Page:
A tan spot in charred ‘poles on a stony steep became an elk. The herd numbered many cows, well scattered. The fire had left no ground cover. The bull was still over 300 yards off when no further advance was tenable. Slinged up prone, I held a hand’s-width high and crushed the trigger. Thwuck! The bull sped away, blinks between boles. Then came the crash. The .270 Weatherby still ranks among my favorite elk cartridges; so too the 7mm Weatherby that killed a six-point in his bed at 14 steps.
I’ve shot other elk with Weatherbys, most near enough to leave the long reach of these magnums untapped, the first of which appeared in the early 1940s. Better to have it and not need it than need it and not have it!
The Mark V with nine interrupted-thread locking lugs arrived in 1958—a rifle to handle the .378 and .460. It served for lesser magnums but was too long and heavy for standard rounds. In ’63, Weatherby trotted out a trim, six-lug variant for the .30-06 and kin. I bought a .25-06. It brought me a fine whitetail. Soon after the company’s recent move from California to Wyoming, this lightweight Mark V got a new Weatherby chambering: 6.5 RPM (Rebated Precision Magnum). Its case is tailored to the six-lug action. A rebated rim fits standard (.473) bolt faces. “We get over 3,000 fps from 140-grain bullets,” says Adam Weatherby. “They bring 1,500 ft-lbs over a quarter mile!” Unlike other Weatherby Magnums, the RPM has no belt, no radiused shoulder. The rifle has no “freebore”—the long throat that helped Roy throttle pressures. Scaling just six pounds, the Mark V Backcountry in 6.5 RPM excels where long hikes and long shots are the rule. Hunters have taken note. “Historically, 20 percent of Mark Vs sold were six-lug rifles,” Adam tells me.” Now they’re as popular as Mark V Magnums.” See more at Weatherby.com.
My memories of Browning rifles start with the FN-built High Power of the 1960s. In 1985 it was supplanted by the three-lug A-Bolt. Nine years later came the A-Bolt II, with an anti-bind bolt and a better trigger. The X-Bolt and a three-lever Feather Trigger appeared in 2008. Still Browning’s flagship hunting rifle, the X-Bolt includes 13 new versions for 2022, all braked, in Smoked Bronze Cerakoting. The Speed series chambers 16 cartridges, .243 to .300 RUM. Two Hells Canyon (long-range) rifles feature extended bolt knobs and McMillan Game Scout stocks.
X-Bolt rifles I’ve benched have shot tight groups. They cycle fast, courtesy of a 60-degree bolt lift, and the tang safety is a boon to lefties. (Browning’s cartridge list for the fetching walnut-stocked Hunter left-bolt rifle has 13 entries!) The detachable box fits flush. On plains-game hunts in Africa and for elk in the Mountain West, X-Bolts have carried easily, pointed naturally, functioned without fault, maintained point of impact. Visit Browning.com.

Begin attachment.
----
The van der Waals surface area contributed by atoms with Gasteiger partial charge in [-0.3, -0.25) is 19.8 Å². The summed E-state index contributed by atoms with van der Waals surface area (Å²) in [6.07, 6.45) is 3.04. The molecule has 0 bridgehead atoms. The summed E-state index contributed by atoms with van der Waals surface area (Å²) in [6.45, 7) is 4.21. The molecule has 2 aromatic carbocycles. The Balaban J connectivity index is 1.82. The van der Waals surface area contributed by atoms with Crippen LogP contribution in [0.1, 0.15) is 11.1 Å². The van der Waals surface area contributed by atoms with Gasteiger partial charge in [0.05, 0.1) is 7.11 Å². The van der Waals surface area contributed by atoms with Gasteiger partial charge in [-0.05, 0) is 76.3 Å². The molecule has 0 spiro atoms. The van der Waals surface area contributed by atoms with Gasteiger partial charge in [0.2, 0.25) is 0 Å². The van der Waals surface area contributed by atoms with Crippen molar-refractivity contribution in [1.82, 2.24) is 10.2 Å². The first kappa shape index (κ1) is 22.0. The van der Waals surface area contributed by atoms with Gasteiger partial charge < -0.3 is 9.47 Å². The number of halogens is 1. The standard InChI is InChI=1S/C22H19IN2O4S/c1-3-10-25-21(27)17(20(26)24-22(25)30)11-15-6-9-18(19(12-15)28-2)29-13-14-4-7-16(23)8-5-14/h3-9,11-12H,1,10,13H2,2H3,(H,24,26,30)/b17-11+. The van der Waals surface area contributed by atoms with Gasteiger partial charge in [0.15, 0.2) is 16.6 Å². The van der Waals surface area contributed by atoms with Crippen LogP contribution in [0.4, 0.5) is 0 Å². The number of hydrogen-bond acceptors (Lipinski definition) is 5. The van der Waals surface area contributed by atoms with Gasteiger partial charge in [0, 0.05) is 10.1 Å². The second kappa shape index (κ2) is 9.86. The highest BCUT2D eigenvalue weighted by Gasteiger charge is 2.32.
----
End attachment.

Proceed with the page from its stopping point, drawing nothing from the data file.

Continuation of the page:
Sub-.25-inch three-shot groups with custom loads, .50-inch with factory ammo? AllTerra, founded in 2015, backs its boasts with a CNC-machined stainless action featuring EDM-cut races and bolt-to-bore alignment tolerances of .0005 inch. Sleeves fore and aft of the barrel thread snug into the receiver ring. A nickel-boron-plated bolt has an M16-type extractor and dual ejectors. The magazine is a generous internal box with floorplate (hooray!). Each pillar-bedded hunting rifle produced by this Idaho company wears a TriggerTech trigger and a proprietary Carbon Hunter stock. Hand-lapped carbon fiber barrels trim overall weight to around six pounds. Chamberings (CF and stainless): 6mm Creedmoor to .30 and .33 magnums. Several Cerakote finishes are available. Visit AllTerraArms.com.
Wyoming-based Gunwerks earns its keep with long-range rifle systems engineered and produced in-house around a stainless (or titanium) action. The ClymR, Magnus, Verdict and dangerous-game Skuhl have an internal box, a stainless or carbon fiber barrel. Chamberings run to .416 Ruger. The CF stock has a uniquely swept grip, quick to hand, comfortable prone. A “negative comb” with forward slant coddles your face during recoil. The toe line has minimal drop, for fine elevation shift on a bag. Even the lightweight ClymR has a flat-bellied fore-stock for easy steadying on a rest. It’s nimble in hand too. Systems include a mounted Leupold 3.6-18×44 or equivalent scope, zeroed, with dial to match. Visit Gunwerks.com to learn more.
The idea of replacing a traditional rifle barrel with a thin-walled steel tube in a lightweight carbon fiber shell came to engineer Roland Christensen 30-some years ago. That concept became a CF barrel that in rigidity, strength and accuracy matched heavier solid-steel barrels. Now Christensen builds rifles with CF barrels and radial brakes. Receivers (also in titanium) have a Remington 700 footprint but a larger port and a TriggerTech trigger. Pillar-bedded CF stocks bring overall weight under 5½ pounds. Christensen rifles come in 20 chamberings and scale six to 6½ pounds. Long-range variants offer excellent value. A short rifle in .450 Bushmaster is light and agile in elk cover. Learn more at Christensenarms.com.